Also considering that the students’ current needs are changing with respect to the past [6, 7], the Internet can act as a powerful tool in improving the teaching and learning process in stomatology for dental courses; it relates to many of the difficult points mentioned above because it motivates the student to study, considering their possible limitations [6–8] This occurs because the Internet relieves the learning of the time factor, as, contrary to the classroom, when working on the computer, the student has the time that he or she deems necessary to see and review topics until he or she has reached the desired learning level [8, 9]. Thus, it was found that there is no provision of websites and tutorials specific to the teaching of stomatology in Portuguese.
It was in this context that the Moodle platform was implemented on the Department of Stomatology, Bauru School of Dentistry, University of São Paulo [3, 4, 10]. Therefore, the aim of this study was to evaluate Moodle’s effectiveness in students’ learning of stomatology content for undergraduate dental students of a Brazilian university.
2. Materials and Methods
2.1. Study Design
The 2 study factors of this work were the statistical content assimilation by dental academics in stomatology which was evaluated by the grades in the first and second test and number of access times on Moodle in two stages and the final average with the total number of access times to the Moodle of a graduating class. T1: 49 students who did Test 1. T2: 49 students who did Test 2. Moodle T1: 2017 Moodle access times before Test 1. Moodle T2: 757 Moodle access times before Test 2.
2.2. Development of Educational Material
For this research development, we created an educational material with an Internet interface. This educational material consisted of a proposed offer to the target audience of an online source for queries in stomatology.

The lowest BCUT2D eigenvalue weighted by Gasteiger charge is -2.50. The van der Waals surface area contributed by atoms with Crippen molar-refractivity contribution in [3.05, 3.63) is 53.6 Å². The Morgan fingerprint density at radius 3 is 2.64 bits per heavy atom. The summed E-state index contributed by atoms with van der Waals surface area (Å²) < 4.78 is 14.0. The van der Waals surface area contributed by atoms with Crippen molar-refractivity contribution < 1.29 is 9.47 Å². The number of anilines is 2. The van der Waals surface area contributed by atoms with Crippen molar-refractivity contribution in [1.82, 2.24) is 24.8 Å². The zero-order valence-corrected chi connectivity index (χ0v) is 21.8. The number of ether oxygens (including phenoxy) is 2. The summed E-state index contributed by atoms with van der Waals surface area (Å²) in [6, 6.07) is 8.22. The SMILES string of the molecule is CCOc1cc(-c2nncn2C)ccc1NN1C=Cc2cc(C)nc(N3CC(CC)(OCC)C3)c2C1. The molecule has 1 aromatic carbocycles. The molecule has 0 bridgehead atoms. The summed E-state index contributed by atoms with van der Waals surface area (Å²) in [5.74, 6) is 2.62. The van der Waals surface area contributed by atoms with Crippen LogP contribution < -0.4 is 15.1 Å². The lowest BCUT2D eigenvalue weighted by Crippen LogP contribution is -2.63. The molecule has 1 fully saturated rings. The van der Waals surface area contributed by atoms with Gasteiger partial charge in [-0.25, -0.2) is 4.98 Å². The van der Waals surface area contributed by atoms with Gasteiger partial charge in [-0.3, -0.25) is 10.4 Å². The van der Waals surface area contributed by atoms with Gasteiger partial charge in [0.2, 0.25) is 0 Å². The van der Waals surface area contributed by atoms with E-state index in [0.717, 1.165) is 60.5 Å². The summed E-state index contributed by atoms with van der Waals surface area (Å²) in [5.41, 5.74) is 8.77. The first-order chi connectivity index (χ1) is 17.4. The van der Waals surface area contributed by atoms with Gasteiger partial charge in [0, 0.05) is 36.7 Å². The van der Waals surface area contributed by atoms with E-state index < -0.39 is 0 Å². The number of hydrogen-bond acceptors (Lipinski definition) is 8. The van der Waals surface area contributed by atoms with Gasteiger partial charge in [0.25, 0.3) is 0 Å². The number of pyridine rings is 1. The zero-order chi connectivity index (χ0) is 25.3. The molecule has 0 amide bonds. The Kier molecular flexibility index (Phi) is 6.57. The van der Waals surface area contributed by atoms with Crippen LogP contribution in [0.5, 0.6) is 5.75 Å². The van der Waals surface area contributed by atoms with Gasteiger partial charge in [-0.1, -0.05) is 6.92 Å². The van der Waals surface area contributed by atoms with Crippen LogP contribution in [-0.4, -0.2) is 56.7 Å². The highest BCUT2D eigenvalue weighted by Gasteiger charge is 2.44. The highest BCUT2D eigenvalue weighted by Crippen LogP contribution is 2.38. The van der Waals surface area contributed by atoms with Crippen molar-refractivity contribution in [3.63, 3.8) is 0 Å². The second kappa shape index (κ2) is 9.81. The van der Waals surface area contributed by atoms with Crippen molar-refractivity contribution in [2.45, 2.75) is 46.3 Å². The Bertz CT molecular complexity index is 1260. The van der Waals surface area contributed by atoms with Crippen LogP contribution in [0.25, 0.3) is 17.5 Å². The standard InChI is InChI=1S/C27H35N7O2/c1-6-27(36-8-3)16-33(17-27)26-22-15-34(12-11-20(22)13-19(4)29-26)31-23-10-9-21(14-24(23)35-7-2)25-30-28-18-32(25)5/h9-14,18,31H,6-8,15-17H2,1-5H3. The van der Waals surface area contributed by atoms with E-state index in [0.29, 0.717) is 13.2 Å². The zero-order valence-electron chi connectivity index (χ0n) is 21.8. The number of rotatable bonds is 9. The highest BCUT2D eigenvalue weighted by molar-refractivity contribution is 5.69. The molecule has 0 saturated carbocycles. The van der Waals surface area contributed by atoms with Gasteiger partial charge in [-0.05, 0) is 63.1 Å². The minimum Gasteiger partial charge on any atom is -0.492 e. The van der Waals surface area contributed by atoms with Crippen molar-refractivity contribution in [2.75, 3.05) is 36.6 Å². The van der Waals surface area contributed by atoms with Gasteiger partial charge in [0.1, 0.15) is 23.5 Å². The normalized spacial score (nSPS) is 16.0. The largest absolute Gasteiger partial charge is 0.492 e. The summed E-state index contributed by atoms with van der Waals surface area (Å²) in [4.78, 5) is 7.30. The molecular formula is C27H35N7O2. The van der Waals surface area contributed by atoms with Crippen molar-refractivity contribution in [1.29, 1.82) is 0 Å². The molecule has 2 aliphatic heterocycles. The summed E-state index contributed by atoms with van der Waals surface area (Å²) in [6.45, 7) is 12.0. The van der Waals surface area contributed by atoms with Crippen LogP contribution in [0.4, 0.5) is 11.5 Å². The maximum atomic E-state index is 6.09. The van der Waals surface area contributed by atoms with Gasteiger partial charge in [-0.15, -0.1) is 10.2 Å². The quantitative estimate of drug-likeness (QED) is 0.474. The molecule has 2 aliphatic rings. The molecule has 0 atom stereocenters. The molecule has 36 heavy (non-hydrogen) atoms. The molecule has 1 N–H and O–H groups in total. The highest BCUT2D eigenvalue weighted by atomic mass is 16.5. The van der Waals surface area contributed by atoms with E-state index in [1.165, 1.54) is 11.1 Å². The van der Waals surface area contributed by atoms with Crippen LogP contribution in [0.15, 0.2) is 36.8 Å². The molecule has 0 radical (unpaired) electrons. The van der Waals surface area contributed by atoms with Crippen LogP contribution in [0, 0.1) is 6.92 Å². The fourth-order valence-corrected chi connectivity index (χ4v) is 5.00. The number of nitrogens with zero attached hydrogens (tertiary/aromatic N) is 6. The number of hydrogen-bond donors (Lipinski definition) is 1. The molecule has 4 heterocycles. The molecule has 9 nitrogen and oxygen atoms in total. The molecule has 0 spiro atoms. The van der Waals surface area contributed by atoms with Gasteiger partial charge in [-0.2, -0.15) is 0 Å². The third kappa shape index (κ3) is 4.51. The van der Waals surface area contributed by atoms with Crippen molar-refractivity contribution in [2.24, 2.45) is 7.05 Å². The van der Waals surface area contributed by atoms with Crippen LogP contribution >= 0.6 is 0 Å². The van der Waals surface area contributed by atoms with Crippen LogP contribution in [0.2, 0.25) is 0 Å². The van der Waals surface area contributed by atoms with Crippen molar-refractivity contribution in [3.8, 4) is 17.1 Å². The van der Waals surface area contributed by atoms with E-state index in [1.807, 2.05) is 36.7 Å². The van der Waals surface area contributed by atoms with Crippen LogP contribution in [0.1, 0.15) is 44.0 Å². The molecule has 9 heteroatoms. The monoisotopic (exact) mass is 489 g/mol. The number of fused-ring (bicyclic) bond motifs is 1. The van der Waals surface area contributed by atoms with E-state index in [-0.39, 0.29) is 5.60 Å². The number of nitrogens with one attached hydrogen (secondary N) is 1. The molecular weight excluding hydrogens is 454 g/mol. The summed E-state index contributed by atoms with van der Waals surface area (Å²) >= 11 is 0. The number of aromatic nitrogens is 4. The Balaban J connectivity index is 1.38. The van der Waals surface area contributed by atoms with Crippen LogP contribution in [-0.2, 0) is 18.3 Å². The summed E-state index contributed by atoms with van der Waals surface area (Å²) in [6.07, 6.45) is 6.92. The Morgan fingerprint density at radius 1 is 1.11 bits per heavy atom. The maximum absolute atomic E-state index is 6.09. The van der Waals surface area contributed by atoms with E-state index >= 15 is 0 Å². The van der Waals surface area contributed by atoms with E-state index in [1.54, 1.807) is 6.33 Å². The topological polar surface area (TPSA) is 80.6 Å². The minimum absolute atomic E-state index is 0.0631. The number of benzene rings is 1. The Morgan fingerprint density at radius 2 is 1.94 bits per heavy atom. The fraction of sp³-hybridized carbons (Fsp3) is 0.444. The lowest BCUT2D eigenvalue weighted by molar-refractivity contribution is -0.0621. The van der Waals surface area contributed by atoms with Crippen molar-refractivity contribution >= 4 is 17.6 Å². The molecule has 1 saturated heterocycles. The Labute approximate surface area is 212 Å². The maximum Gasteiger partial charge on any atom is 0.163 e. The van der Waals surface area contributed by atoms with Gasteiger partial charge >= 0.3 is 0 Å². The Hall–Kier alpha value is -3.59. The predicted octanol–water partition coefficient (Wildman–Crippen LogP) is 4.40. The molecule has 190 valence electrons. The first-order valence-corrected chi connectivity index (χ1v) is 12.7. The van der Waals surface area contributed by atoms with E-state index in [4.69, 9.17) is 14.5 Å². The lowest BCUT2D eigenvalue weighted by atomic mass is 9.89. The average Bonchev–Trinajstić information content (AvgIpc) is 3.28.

The visual identity creation and interface design for the web, programming of the site in Flash, domain registration, hosting, infrastructure setup (dynamic language, database, email, and FTP – File Transport Protocol), publishing content system development, and technical support were all executed by a development company for web pages.
Professor of the Stomatology department created the following topics and the teaching assistants postgraduate students performed a digital material (videos, PowerPoint presentations, and summaries) using cases from the own department. The topics were Stomatology Introduction, Medical History, Vital Signs, Physical Examination, Salivary Gland Semiology, Lymph nodes Palpation, Temporomandibular Joint and Chewing Muscles Examination, Tooth Injuries, Tongue Diseases, and Oral Cavity Lesions. The content was added to the course website piece by piece.
2.3. Digital Platform
In order to make use of a virtual room, the students must be properly enrolled in the subject of the Department of Stomatology, Bauru School of Dentistry, University of São Paulo (FOB-USP). Through the Intranet (Moodle platform), they access the lesson held in the classroom and get educational materials to study outside of class time and it is also possible to exercise through questionnaires and quizzes as well as performed exams on exams proposed by the professors of the Department of Stomatology.
Each access was then registered, and, through the University Server, at the end of each semester, professors could count the number of access times performed by each student and, thus, ascertain whether there was a correlation between the highest number of access times on the Moodle platform and the better academic performance, measured by their tests grade.
2.4. Learning Evaluation